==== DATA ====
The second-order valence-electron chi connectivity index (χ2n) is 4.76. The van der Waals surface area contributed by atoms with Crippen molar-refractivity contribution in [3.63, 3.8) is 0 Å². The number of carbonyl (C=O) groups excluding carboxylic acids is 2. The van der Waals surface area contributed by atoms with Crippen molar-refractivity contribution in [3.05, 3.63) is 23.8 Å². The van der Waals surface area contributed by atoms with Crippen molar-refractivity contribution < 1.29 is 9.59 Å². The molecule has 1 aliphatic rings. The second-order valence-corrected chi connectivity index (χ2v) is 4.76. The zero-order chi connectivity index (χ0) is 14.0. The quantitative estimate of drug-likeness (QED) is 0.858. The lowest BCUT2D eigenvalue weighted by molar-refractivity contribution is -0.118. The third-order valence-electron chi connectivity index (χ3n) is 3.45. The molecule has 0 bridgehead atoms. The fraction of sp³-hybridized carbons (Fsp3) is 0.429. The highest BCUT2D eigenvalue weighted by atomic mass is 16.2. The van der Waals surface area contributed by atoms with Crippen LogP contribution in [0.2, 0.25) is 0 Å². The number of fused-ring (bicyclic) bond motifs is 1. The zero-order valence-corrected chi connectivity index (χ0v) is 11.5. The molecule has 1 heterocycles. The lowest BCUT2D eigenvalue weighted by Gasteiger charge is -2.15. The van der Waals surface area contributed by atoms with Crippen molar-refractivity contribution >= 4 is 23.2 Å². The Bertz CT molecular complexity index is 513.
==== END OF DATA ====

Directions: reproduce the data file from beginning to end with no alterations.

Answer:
The second-order valence-electron chi connectivity index (χ2n) is 4.76. The van der Waals surface area contributed by atoms with Crippen molar-refractivity contribution in [3.63, 3.8) is 0 Å². The number of carbonyl (C=O) groups excluding carboxylic acids is 2. The van der Waals surface area contributed by atoms with Crippen molar-refractivity contribution in [3.05, 3.63) is 23.8 Å². The van der Waals surface area contributed by atoms with Crippen molar-refractivity contribution < 1.29 is 9.59 Å². The molecule has 1 aliphatic rings. The second-order valence-corrected chi connectivity index (χ2v) is 4.76. The zero-order chi connectivity index (χ0) is 14.0. The quantitative estimate of drug-likeness (QED) is 0.858. The lowest BCUT2D eigenvalue weighted by molar-refractivity contribution is -0.118. The third-order valence-electron chi connectivity index (χ3n) is 3.45. The molecule has 0 bridgehead atoms. The fraction of sp³-hybridized carbons (Fsp3) is 0.429. The highest BCUT2D eigenvalue weighted by atomic mass is 16.2. The van der Waals surface area contributed by atoms with Crippen LogP contribution in [0.2, 0.25) is 0 Å². The number of fused-ring (bicyclic) bond motifs is 1. The zero-order valence-corrected chi connectivity index (χ0v) is 11.5. The molecule has 1 heterocycles. The lowest BCUT2D eigenvalue weighted by Gasteiger charge is -2.15. The van der Waals surface area contributed by atoms with Crippen molar-refractivity contribution >= 4 is 23.2 Å². The Bertz CT molecular complexity index is 513.